A Livelihood Ebbs

Louis Harley, 76, is retiring this summer after more than 65 years as a Potomac waterman. He and his son Mike run the only remaining commercial fishing operation on the river.
Louis Harley, 76, is retiring this summer after more than 65 years as a Potomac waterman. He and his son Mike run the only remaining commercial fishing operation on the river. (Photos By Andrea Bruce -- The Washington Post)
By Nick Miroff
Washington Post Staff Writer
Sunday, June 10, 2007

Marvin Louis Harley has cheated death twice in his long life on the Potomac River. He has seen the eagles return, the grasses grow back along the river bottom and the shad flickering again in his nets. The river is a wild, unpredictable place, he says. Never as clean and clear as it is today. Maybe never as lonely, either.

Harley, 76, is a waterman, and through seven decades on the Potomac, he has watched the river's wildlife rebound and his own livelihood gradually go extinct. His business, M.L. Harley & Sons Live Fish Co., is the only commercial fishing operation left on his bend of the river. And when Harley retires this summer, part of a long, rich tradition will leave the water with him.

"I know I'm the last of them around here," he said. "We're the last that's ever going to be."

It's only a few hundred yards from Harley's doorstep to the riverbanks where his skiffs are moored, but he can see big changes in that short trip. The Hallowing Point area in Lorton where Harley has lived all his life was once a neighborhood of fishing families, back when Mount Vernon was still the biggest house on the river.

Now, some of the old clapboard shacks and brick ramblers remain, but they're dwarfed by the waterfront estates and 10,000-square-foot mansions that line the banks. Harley's two muddy, fish-smelling skiffs look a little misplaced among the gleaming yachts and speedboats that share the river.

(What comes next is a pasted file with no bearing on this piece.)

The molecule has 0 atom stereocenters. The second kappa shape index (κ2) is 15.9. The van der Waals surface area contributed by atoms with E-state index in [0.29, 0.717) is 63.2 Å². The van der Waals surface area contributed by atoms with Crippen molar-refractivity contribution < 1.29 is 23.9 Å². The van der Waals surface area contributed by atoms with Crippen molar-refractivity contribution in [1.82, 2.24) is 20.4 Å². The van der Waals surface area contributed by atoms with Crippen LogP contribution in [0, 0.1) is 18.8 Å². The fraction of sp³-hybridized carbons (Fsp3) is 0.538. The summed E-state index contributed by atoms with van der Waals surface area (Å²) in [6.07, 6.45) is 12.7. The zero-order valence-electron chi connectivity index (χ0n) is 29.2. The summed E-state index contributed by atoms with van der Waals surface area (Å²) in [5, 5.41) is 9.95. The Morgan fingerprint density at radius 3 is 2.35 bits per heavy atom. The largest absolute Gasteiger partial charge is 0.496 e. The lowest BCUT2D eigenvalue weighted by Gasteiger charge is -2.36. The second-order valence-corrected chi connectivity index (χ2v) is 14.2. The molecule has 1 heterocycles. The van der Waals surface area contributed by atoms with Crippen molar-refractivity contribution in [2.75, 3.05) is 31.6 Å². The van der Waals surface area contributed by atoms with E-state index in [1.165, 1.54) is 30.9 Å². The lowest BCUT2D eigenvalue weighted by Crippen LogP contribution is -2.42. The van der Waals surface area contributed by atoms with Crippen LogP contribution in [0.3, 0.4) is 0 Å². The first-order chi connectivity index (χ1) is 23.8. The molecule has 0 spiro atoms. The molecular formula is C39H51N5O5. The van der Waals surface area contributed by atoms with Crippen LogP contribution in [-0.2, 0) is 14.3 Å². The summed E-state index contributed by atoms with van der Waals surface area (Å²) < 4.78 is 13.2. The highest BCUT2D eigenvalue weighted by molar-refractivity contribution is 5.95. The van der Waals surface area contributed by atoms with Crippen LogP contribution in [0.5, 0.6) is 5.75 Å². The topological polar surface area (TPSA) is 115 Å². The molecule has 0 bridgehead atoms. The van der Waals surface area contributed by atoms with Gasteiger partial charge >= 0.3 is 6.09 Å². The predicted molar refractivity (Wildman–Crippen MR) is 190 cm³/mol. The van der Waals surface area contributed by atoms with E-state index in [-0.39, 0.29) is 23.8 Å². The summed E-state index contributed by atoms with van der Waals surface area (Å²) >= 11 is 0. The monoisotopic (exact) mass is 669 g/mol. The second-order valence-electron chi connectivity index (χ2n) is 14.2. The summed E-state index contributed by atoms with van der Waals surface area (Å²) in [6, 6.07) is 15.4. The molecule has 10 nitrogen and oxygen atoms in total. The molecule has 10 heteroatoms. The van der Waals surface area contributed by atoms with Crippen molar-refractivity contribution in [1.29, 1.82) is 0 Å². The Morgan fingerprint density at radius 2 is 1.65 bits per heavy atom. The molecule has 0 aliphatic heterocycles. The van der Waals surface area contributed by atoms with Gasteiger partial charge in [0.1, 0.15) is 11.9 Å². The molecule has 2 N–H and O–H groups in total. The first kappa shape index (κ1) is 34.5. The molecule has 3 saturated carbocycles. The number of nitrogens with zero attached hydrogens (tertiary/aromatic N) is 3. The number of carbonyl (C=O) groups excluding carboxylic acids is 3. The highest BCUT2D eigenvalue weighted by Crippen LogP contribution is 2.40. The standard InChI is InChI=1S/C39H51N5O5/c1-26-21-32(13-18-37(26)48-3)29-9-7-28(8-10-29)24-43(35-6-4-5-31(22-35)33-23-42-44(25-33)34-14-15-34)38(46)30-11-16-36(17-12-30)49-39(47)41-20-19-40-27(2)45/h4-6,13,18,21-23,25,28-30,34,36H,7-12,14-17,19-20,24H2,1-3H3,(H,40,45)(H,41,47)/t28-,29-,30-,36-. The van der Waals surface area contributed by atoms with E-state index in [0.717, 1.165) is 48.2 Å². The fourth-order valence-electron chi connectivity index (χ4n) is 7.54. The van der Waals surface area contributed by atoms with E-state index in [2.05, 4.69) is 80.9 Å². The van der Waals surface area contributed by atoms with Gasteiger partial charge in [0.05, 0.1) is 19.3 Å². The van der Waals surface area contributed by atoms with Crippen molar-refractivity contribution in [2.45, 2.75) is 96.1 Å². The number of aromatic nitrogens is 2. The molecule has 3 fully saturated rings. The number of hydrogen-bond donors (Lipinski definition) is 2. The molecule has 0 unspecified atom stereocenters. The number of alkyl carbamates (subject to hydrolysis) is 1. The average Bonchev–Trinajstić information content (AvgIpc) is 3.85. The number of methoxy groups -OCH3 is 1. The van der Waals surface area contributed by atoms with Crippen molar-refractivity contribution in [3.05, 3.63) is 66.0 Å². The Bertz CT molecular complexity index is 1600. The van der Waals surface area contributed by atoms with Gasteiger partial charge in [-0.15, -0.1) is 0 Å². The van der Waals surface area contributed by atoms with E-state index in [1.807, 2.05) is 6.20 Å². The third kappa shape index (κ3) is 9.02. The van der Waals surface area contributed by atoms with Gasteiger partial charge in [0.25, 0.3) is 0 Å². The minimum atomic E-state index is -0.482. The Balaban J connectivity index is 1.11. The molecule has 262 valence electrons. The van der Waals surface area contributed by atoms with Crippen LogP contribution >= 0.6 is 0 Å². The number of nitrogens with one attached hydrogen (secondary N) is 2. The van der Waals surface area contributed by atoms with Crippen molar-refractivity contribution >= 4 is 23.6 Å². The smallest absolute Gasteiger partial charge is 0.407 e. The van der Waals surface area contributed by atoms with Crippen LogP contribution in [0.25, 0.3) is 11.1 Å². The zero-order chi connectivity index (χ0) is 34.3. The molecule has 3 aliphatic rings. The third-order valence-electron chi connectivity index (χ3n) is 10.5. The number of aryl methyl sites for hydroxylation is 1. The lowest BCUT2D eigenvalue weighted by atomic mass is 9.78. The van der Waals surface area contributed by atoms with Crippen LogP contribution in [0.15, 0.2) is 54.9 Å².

One morning last week, as Harley's neighbors headed for jobs up Interstate 95 and the Capital Beltway, he and his son Mike set out on the water with an order to fill: 300 pounds of catfish. Their simple, single-motor vessel had a big wooden crate and a few plastic bins to hold their catch, but none of the high-tech gizmos used by the bass masters on ESPN. Harley learned to read the river a different way: Dogwood blossoms meant the shad would run, and the catfish would trap when the mountain laurels bloomed or black gum trees turned pink in the fall.

"This is catfish-spawning season," Harley said, explaining why he wasn't using bait. "If one female goes into those traps, they'll fill up in a day."

An osprey looped overhead as they pushed off. Soon father and son were zipping around a river bend into Gunston Cove, with the thickly forested shoreline of Fort Belvoir to the north. Harley, a small man with tanned, furrowed skin and large hands, stood at the bow as the skiff bounced along.

Harley has developed a rather unusual business model in order to earn his living on the river long after others have given it up. Each year, he and Mike snare thousands of pounds of catfish in net traps woven at home. What they don't sell to the Maine Avenue fishmongers in the District they load into live aquarium tanks on their truck, which Mike drives on a delivery circuit to pay-to-fish lakes and ponds as far south as Georgia.

In this brand of interstate commerce, a blue channel catfish Harley pulls from the Potomac can end up on the hook of an angler competing in a tournament in suburban Atlanta. "They have jackpots for the biggest fish of the night," said Mike, 43. "It's like a way to gamble."

The work is year-round, but Harley rarely sees ice on the river anymore. He'll catch rockfish and carp in the spring and crabs in the summer, and he has worked for 13 years with local biologists on a successful shad restoration program. His is the only commercial operation on the water north of Prince William and Charles counties, according to the Potomac River Fisheries Commission.

Harley pointed to a spit of land farther upriver as Mike steered toward their traps. "White Stone Point," he said. "That's where my grandfather drowned in 1921."

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